Re/code reports that on Monday, a hacker group called the Guardians of Peace or #GOP left an image bearing a message on the screens of computers of SPE employees. The message was said to have threatened to release sensitive data stolen from Sony's servers if the #GOP's demands were not met. The attack also locked SPE employees out of their computers forcing them to use paper and pen.
On Wednesday, some of the sensitive files were said to have leaked on Reddit, though whether these were Sony's files or not has not been independently confirmed.
Rich Guy Protests
A California real estate investor wants the state of Montana to lower his property tax bill by reducing the assessed value of a home he built on an island in Flathead Lake from $41.8 million to $9.8 million.
The Tax Appeal Board heard arguments last week in the appeal filed by Don Abbey of La Mirada, California, Lee Newspapers of Montana reports.
Abbey built the 24,000-square-foot home on Shelter Island in 2011. The home, guest house and boat house on 24 acres now are listed for sale at $59.5 million.
According to the state, the buildings are worth $41.8 million. That valuation would put the annual property taxes at $367,700.
According to an appraiser hired by Abbey, the buildings should be valued at $9.8 million because the house was "overbuilt" in a way that might not add value from a buyer's standpoint.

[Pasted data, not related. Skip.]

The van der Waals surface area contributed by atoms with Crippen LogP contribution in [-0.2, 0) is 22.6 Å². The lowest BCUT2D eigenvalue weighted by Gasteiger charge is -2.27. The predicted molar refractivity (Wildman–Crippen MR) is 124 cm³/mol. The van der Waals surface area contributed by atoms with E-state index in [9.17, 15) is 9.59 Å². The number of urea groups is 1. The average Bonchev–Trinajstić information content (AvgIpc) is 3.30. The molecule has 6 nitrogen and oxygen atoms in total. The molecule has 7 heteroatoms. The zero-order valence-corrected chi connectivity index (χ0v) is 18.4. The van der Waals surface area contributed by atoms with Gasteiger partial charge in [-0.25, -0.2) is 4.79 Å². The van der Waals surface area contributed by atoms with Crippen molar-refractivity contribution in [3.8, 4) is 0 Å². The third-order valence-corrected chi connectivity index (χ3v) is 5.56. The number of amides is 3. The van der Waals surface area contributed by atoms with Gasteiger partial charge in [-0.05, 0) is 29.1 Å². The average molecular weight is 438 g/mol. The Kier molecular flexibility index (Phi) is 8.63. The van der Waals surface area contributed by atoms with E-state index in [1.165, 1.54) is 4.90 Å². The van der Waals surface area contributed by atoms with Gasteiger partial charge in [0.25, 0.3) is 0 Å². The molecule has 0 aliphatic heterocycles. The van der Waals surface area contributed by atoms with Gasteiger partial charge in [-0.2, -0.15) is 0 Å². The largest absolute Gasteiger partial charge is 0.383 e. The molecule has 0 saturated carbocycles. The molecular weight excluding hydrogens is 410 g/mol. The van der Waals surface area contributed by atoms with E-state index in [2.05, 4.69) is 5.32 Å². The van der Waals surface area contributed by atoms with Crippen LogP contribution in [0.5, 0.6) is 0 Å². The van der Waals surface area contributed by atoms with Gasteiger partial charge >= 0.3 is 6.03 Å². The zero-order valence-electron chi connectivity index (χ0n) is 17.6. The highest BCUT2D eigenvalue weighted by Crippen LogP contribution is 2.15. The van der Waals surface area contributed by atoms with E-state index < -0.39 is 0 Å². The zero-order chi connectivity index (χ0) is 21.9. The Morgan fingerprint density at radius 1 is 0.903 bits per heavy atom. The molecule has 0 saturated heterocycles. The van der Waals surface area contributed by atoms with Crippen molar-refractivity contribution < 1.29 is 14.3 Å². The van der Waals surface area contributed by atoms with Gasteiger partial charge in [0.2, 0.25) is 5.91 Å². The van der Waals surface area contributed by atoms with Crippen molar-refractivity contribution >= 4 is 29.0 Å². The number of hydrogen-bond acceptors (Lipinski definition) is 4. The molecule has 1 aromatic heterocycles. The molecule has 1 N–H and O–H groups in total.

From family dinner tables to fancy restaurants, plates of pasta are likely to be a little pricier in the coming year because of a disappointing durum wheat crop in the northern Plains and Canada.
Durum is ground into the semolina flour used to make pasta products. About half of the nation's durum is produced in North Dakota, where wet weather during spring planting and the fall harvest led to a crop that's more than 4 percent smaller than last year's, and of much poorer quality.
Nationally, the crop is about 8 percent smaller than last year and similar production problems in Canada and Europe brought the global production to its lowest level in 13 years, North Dakota Wheat Commission Marketing Director Jim Peterson said.
It's led to soaring prices for the best durum, which is bad news for restaurants, particularly family run businesses like The Pasta Shop in Marquette, Michigan, which makes its own noodles. Owner Marc Reilly called the rising price of semolina "a nightmare."
"Ten years ago I paid $8 for a 50-pound bag," he said. "Last week I paid $38.98. It's hard to keep up. I have to pass it on to customers. People think I'm trying to buy a new car, but I'm just trying to keep the doors open."